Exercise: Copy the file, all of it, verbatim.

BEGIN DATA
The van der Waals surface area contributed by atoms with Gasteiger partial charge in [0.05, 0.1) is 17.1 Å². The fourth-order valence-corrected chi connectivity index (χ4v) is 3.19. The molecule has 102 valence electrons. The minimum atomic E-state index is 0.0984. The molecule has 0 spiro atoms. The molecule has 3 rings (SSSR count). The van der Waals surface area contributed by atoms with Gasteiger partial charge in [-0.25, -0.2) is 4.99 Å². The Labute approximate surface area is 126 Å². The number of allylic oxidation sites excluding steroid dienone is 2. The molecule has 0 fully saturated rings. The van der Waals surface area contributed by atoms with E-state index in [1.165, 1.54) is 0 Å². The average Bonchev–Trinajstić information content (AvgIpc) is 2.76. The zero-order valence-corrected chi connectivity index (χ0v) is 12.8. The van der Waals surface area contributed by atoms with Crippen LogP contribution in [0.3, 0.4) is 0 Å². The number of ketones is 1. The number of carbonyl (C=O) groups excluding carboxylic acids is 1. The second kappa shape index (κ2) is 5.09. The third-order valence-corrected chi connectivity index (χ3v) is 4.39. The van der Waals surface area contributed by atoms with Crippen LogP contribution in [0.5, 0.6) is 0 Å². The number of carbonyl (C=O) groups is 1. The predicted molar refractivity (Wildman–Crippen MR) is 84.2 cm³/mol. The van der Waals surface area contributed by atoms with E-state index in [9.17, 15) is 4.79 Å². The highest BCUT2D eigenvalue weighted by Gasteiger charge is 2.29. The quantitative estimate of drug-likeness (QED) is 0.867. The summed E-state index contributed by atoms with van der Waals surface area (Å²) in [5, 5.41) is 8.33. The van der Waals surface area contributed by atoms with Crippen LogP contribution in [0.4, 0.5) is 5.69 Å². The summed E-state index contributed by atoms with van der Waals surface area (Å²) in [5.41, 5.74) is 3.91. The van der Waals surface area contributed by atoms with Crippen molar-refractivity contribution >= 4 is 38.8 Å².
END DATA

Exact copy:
The van der Waals surface area contributed by atoms with Gasteiger partial charge in [0.05, 0.1) is 17.1 Å². The fourth-order valence-corrected chi connectivity index (χ4v) is 3.19. The molecule has 102 valence electrons. The minimum atomic E-state index is 0.0984. The molecule has 0 spiro atoms. The molecule has 3 rings (SSSR count). The van der Waals surface area contributed by atoms with Gasteiger partial charge in [-0.25, -0.2) is 4.99 Å². The Labute approximate surface area is 126 Å². The number of allylic oxidation sites excluding steroid dienone is 2. The molecule has 0 fully saturated rings. The van der Waals surface area contributed by atoms with E-state index in [1.165, 1.54) is 0 Å². The average Bonchev–Trinajstić information content (AvgIpc) is 2.76. The zero-order valence-corrected chi connectivity index (χ0v) is 12.8. The van der Waals surface area contributed by atoms with Crippen LogP contribution in [0.3, 0.4) is 0 Å². The number of ketones is 1. The number of carbonyl (C=O) groups excluding carboxylic acids is 1. The second kappa shape index (κ2) is 5.09. The third-order valence-corrected chi connectivity index (χ3v) is 4.39. The van der Waals surface area contributed by atoms with Crippen LogP contribution in [0.5, 0.6) is 0 Å². The number of carbonyl (C=O) groups is 1. The predicted molar refractivity (Wildman–Crippen MR) is 84.2 cm³/mol. The van der Waals surface area contributed by atoms with E-state index in [9.17, 15) is 4.79 Å². The highest BCUT2D eigenvalue weighted by Gasteiger charge is 2.29. The quantitative estimate of drug-likeness (QED) is 0.867. The summed E-state index contributed by atoms with van der Waals surface area (Å²) in [5, 5.41) is 8.33. The van der Waals surface area contributed by atoms with Crippen LogP contribution in [0.4, 0.5) is 5.69 Å². The summed E-state index contributed by atoms with van der Waals surface area (Å²) in [5.41, 5.74) is 3.91. The van der Waals surface area contributed by atoms with Crippen molar-refractivity contribution >= 4 is 38.8 Å².